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By R. Scott Moxley
By Charles Lam
By Nick Schou
By Gustavo Arellano
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By Steve Lowery
By R. Scott Moxley
New evidence suggests Orange County Sheriff Mike Carona—dubbed "America's sheriff" by CNN's Larry King and touted as a potential running mate for Governor Arnold Schwarzenegger—lied about his role in a police-corruption scandal investigated by the grand jury.
On Oct. 26, 2003, deputies found Greg Haidl, son of a then-assistant sheriff, and two of his buddies illegally skateboarding and "smoking pot behind some industrial buildings" in San Clemente. A small sandwich bag of marijuana and a pipe sat beside Haidl's wallet and keys. Officers also noted that the then-18-year-old—already out of jail on bail for allegedly participating in the gang rape of an unconscious minor—looked stoned.
As drug busts go, it was relatively inconsequential except that Haidl was chauffeured home without arrest or citation and official public crime logs were doctored to conceal the event. In the days following, reporters learned of the incident, sheriff's officials surreptitiously drafted a new incident report, eliminated any reference to Haidl's drugs and backdated the record. A crime report could have jeopardized Haidl's $100,000 bail in the gang-rape case.
Nobody would have known about the special treatment and cover-up, but someone leaked news that deputies at the crime scene conferred with not only Assistant Sheriff Don Haidl but also George Jaramillo, then second in command of the Orange County Sheriff's Department. Audio transmissions obtained by reporters fingered Jaramillo as the mastermind of the cover-up. In the recording, Jaramillo expressed alarm "that the press will be all over this." A deputy responded that the file would be hidden. The revelation put Jaramillo in a media firestorm.
The story might have died quickly but for one critical fact: Carona publicly distanced himself from the actions of Jaramillo and his deputies. In a December 2003 interview with KCBS reporter Dave Lopez, Carona denied any knowledge of or complicity in the Oct. 26 Haidl incident. The televised exchange was unambiguous:
Lopez: Did you ever receive a call, whether it be on [Oct.] 26, 27 or 28, [about] taking Don Haidl's son home?
Sheriff: No, sir.
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The sheriff lied. SBC telephone-company records reviewed by the Weekly show that Jaramillo did call his boss that night. In fact, the conversation between Jaramillo and Carona lasted twice as long as Jaramillo's chat with the on-scene deputy minutes earlier.
Jon Fleischman, a media spokesman for the sheriff, said he was unaware off the Lopez interview but was "absolutely sure" that Carona had eventually admitted to receiving the call from Jaramillo.
"The sheriff is certainly not trying to hide anything," said Fleischman. "He did get a call, but only well after the incident."
But phone-company records show that Jaramillo called Carona's personal phone line at precisely 11 p.m. on Oct. 26 while deputies still held young Haidl at the scene in San Clemente. Carona and Jaramillo talked for six minutes, during which time, according to sources, the assistant sheriff fully briefed his boss and received support for decisions to release Haidl, escort him home and doctor the public crime log.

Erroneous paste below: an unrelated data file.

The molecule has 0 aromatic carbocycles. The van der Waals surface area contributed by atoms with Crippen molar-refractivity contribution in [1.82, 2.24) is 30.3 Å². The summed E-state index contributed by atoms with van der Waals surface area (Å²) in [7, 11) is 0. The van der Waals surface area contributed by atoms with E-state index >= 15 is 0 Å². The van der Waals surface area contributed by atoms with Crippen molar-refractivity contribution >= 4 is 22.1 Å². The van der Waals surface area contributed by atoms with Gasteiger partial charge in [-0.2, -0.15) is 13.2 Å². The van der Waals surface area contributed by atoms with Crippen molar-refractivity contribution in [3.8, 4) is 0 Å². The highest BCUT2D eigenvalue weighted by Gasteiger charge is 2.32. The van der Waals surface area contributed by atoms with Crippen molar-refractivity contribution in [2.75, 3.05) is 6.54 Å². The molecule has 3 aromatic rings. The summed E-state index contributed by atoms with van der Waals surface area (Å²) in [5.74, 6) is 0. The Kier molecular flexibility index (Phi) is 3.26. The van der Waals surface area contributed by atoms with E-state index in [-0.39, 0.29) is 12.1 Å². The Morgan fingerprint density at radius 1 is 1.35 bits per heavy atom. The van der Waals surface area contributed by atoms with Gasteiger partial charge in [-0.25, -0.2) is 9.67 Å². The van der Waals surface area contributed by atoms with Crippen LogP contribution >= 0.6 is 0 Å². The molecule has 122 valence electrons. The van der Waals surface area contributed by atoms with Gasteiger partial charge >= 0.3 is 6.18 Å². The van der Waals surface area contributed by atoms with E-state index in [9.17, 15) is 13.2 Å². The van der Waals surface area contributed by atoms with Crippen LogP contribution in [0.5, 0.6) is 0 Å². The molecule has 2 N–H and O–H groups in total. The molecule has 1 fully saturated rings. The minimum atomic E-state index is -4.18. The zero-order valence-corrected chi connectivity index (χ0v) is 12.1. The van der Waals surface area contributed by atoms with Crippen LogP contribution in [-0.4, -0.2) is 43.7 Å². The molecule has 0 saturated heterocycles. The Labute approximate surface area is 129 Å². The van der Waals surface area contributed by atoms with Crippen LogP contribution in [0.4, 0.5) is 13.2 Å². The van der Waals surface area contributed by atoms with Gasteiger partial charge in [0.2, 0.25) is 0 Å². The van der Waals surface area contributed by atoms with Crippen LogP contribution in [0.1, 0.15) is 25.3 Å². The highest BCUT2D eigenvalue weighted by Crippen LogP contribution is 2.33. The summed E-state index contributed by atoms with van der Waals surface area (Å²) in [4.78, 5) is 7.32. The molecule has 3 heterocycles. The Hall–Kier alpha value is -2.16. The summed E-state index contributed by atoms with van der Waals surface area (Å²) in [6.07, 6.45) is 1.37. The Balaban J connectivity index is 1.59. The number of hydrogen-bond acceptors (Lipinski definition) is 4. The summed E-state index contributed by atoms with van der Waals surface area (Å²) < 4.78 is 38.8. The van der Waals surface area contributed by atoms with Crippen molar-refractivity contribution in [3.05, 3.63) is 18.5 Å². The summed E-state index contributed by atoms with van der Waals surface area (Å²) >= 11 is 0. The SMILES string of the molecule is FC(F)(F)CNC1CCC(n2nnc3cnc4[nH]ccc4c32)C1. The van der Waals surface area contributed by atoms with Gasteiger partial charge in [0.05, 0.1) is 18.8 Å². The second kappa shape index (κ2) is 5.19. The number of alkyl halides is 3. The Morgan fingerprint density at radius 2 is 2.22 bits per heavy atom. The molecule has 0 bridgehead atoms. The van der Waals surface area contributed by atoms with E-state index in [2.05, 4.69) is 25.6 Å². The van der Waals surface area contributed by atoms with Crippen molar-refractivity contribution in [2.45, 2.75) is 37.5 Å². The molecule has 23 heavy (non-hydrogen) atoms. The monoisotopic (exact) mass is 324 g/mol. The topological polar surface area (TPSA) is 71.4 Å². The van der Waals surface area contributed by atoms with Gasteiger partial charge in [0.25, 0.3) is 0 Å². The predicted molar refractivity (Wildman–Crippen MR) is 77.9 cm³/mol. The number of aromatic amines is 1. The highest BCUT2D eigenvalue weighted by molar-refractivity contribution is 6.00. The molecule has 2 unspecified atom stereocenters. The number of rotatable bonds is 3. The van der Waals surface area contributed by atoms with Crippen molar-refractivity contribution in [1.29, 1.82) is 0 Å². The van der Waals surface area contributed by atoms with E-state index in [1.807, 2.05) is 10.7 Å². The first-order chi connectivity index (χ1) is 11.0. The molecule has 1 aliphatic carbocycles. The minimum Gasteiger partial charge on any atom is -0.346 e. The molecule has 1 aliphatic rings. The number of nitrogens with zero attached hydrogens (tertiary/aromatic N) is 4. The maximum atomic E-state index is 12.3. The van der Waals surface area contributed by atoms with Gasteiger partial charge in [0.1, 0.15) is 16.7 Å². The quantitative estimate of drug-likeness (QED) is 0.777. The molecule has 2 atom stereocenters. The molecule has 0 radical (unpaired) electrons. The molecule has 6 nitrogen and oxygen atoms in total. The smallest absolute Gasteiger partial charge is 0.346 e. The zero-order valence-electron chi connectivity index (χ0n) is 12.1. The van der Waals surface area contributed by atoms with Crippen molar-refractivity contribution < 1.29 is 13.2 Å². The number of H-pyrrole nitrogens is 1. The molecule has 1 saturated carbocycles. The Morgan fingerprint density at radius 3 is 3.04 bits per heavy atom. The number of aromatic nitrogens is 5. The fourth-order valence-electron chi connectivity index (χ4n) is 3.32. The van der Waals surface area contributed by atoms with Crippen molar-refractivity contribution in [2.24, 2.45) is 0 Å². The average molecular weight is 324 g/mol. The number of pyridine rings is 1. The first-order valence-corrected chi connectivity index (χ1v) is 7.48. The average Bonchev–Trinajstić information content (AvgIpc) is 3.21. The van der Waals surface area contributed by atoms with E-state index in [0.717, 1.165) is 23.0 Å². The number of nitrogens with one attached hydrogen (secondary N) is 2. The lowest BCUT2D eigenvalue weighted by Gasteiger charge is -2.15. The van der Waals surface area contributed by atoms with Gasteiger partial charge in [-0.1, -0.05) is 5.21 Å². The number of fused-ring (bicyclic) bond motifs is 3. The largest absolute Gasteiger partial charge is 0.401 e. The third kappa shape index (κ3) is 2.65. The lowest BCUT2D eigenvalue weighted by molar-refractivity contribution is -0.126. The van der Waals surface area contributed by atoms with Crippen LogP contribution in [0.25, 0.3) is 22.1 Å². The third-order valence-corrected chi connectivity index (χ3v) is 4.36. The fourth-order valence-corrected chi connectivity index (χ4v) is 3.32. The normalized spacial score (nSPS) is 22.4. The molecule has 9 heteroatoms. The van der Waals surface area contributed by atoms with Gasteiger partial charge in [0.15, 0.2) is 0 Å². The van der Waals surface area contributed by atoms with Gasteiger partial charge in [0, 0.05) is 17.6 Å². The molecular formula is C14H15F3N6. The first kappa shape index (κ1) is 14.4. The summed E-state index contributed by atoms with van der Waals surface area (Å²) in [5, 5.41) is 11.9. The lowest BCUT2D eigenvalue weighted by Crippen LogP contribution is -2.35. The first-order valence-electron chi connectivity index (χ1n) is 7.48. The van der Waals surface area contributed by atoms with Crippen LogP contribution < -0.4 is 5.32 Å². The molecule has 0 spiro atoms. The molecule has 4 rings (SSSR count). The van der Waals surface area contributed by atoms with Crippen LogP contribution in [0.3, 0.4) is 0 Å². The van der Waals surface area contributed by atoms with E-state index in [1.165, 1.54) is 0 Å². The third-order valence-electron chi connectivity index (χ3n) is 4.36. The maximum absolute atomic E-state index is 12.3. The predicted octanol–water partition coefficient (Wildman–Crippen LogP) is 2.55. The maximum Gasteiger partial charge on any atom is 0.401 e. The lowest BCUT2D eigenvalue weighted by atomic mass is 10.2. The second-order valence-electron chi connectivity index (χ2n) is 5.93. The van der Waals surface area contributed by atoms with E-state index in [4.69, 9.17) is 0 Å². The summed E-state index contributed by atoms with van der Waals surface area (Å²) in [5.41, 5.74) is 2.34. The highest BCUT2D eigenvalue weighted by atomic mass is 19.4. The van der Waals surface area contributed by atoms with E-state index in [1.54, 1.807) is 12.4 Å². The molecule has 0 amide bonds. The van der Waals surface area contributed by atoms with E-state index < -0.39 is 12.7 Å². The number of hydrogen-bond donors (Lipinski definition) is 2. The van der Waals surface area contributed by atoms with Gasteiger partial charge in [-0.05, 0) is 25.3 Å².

"He not only knew about everything that happened," said a source, "but the sheriff also approved it. He said, 'Good job, man.' And he worried that someone would leak the story. He specifically called the Orange County Sheriff's Department a fucking sieve."
Records show that a minute after Carona ended his conversation with Jaramillo, a deputy at the scene radioed the department's dispatcher that he been ordered to "transport the subject home."
Apparently, without knowing about the Carona-Jaramillo telephone call, the grand jury launched an investigation into possible abuse-of-power allegations against Jaramillo and lower-ranking deputies. During the seven-month probe, the citizen panel—dominated by Orange County District Attorney Tony Rackauckas—oddly didn't bother to call the sheriff as a witness under oath. In June 2004, the grand jury closed its case, without enough evidence to indict the deputies.
But it was too late for Jaramillo. He'd been fired by the sheriff in March. Carona said unconvincingly that he'd kicked out his closest personal friend and longtime aide merely for a management reorganization. Later, the elder Haidl resigned, claiming he wanted to focus on his son's numerous legal woes.
Jaramillo—who now faces felony charges that he tried to use his office for personal gain—declined to comment for this story. But a source familiar with the pot-bust scandal believes Carona "screwed" the deputies involved in the incident. One veteran officer was so disturbed by the "backstabbing" that he resigned.
"Mike Carona was a coward because he not only knew about what George and the deputies did for that boy [Haidl], but he also approved it and then let his staff suffer under the microscope and pressure of the grand jury," said a source. "He could have ended the whole mess by simply admitting the truth, but he wanted his deputies to take all the heat. The record of George's phone call to Mike underscores the sheriff's dishonesty."
This story was originally published online on February 23, 2005.